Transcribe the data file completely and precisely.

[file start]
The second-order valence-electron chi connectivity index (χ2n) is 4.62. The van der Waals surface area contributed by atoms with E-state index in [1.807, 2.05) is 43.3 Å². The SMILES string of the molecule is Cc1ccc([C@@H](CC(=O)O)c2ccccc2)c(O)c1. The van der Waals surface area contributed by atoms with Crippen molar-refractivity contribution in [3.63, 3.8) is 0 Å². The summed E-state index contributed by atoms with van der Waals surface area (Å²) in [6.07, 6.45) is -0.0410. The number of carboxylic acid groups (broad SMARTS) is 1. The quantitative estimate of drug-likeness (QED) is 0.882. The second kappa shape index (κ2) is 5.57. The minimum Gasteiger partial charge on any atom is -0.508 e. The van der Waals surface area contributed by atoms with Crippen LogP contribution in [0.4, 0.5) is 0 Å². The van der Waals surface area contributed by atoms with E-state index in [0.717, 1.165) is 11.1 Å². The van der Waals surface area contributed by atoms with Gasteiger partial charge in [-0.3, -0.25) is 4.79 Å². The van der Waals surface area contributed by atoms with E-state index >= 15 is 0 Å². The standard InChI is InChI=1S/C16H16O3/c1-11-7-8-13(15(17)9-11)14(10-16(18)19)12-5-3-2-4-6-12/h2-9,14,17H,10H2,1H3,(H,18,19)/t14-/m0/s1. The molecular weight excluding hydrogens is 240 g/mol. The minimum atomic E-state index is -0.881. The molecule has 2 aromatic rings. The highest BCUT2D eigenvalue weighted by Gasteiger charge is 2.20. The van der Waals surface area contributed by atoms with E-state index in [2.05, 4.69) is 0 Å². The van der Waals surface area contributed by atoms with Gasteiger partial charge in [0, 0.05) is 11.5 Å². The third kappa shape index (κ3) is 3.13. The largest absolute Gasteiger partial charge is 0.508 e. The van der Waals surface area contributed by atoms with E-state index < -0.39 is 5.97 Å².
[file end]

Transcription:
The second-order valence-electron chi connectivity index (χ2n) is 4.62. The van der Waals surface area contributed by atoms with E-state index in [1.807, 2.05) is 43.3 Å². The SMILES string of the molecule is Cc1ccc([C@@H](CC(=O)O)c2ccccc2)c(O)c1. The van der Waals surface area contributed by atoms with Crippen molar-refractivity contribution in [3.63, 3.8) is 0 Å². The summed E-state index contributed by atoms with van der Waals surface area (Å²) in [6.07, 6.45) is -0.0410. The number of carboxylic acid groups (broad SMARTS) is 1. The quantitative estimate of drug-likeness (QED) is 0.882. The second kappa shape index (κ2) is 5.57. The minimum Gasteiger partial charge on any atom is -0.508 e. The van der Waals surface area contributed by atoms with Crippen LogP contribution in [0.4, 0.5) is 0 Å². The van der Waals surface area contributed by atoms with E-state index in [0.717, 1.165) is 11.1 Å². The van der Waals surface area contributed by atoms with Gasteiger partial charge in [-0.3, -0.25) is 4.79 Å². The van der Waals surface area contributed by atoms with E-state index >= 15 is 0 Å². The standard InChI is InChI=1S/C16H16O3/c1-11-7-8-13(15(17)9-11)14(10-16(18)19)12-5-3-2-4-6-12/h2-9,14,17H,10H2,1H3,(H,18,19)/t14-/m0/s1. The molecular weight excluding hydrogens is 240 g/mol. The minimum atomic E-state index is -0.881. The molecule has 2 aromatic rings. The highest BCUT2D eigenvalue weighted by Gasteiger charge is 2.20. The van der Waals surface area contributed by atoms with E-state index in [2.05, 4.69) is 0 Å². The van der Waals surface area contributed by atoms with Gasteiger partial charge in [0, 0.05) is 11.5 Å². The third kappa shape index (κ3) is 3.13. The largest absolute Gasteiger partial charge is 0.508 e. The van der Waals surface area contributed by atoms with E-state index < -0.39 is 5.97 Å².